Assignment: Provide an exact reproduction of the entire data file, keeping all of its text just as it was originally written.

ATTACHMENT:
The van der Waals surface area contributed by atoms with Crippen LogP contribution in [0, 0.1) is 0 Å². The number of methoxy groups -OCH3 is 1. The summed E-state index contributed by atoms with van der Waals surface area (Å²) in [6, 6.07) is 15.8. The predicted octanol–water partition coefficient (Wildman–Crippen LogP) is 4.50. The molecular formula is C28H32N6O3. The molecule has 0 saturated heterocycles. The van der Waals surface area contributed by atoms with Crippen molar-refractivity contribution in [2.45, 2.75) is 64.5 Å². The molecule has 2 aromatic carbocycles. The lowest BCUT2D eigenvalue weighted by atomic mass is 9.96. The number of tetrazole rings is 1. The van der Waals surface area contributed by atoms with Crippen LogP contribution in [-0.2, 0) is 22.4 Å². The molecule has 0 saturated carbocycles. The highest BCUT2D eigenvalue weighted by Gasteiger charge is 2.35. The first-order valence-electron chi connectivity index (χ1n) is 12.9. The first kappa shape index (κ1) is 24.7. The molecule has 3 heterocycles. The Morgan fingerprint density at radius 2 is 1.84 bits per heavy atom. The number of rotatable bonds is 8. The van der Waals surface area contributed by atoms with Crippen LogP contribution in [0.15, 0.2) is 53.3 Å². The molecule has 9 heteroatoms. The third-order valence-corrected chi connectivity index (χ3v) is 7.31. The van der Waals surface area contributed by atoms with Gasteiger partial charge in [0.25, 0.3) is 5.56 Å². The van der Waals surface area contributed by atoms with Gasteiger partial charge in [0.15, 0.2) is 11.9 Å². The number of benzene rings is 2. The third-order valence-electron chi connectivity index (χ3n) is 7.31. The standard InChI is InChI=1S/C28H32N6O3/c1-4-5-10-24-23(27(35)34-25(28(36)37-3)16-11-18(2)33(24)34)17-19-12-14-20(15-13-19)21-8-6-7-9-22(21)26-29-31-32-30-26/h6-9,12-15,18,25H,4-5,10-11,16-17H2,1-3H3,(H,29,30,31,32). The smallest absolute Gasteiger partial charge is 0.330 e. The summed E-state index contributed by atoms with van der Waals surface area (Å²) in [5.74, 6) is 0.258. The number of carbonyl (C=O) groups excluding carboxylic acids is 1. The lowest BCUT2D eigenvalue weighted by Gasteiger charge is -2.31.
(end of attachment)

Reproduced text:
The van der Waals surface area contributed by atoms with Crippen LogP contribution in [0, 0.1) is 0 Å². The number of methoxy groups -OCH3 is 1. The summed E-state index contributed by atoms with van der Waals surface area (Å²) in [6, 6.07) is 15.8. The predicted octanol–water partition coefficient (Wildman–Crippen LogP) is 4.50. The molecular formula is C28H32N6O3. The molecule has 0 saturated heterocycles. The van der Waals surface area contributed by atoms with Crippen molar-refractivity contribution in [2.45, 2.75) is 64.5 Å². The molecule has 2 aromatic carbocycles. The lowest BCUT2D eigenvalue weighted by atomic mass is 9.96. The number of tetrazole rings is 1. The van der Waals surface area contributed by atoms with Crippen LogP contribution in [-0.2, 0) is 22.4 Å². The molecule has 0 saturated carbocycles. The highest BCUT2D eigenvalue weighted by Gasteiger charge is 2.35. The first-order valence-electron chi connectivity index (χ1n) is 12.9. The first kappa shape index (κ1) is 24.7. The molecule has 3 heterocycles. The Morgan fingerprint density at radius 2 is 1.84 bits per heavy atom. The number of rotatable bonds is 8. The van der Waals surface area contributed by atoms with Crippen LogP contribution in [0.15, 0.2) is 53.3 Å². The molecule has 9 heteroatoms. The third-order valence-corrected chi connectivity index (χ3v) is 7.31. The van der Waals surface area contributed by atoms with Gasteiger partial charge in [0.25, 0.3) is 5.56 Å². The van der Waals surface area contributed by atoms with Gasteiger partial charge in [0.15, 0.2) is 11.9 Å². The number of benzene rings is 2. The third-order valence-electron chi connectivity index (χ3n) is 7.31. The standard InChI is InChI=1S/C28H32N6O3/c1-4-5-10-24-23(27(35)34-25(28(36)37-3)16-11-18(2)33(24)34)17-19-12-14-20(15-13-19)21-8-6-7-9-22(21)26-29-31-32-30-26/h6-9,12-15,18,25H,4-5,10-11,16-17H2,1-3H3,(H,29,30,31,32). The smallest absolute Gasteiger partial charge is 0.330 e. The summed E-state index contributed by atoms with van der Waals surface area (Å²) in [5.74, 6) is 0.258. The number of carbonyl (C=O) groups excluding carboxylic acids is 1. The lowest BCUT2D eigenvalue weighted by Gasteiger charge is -2.31.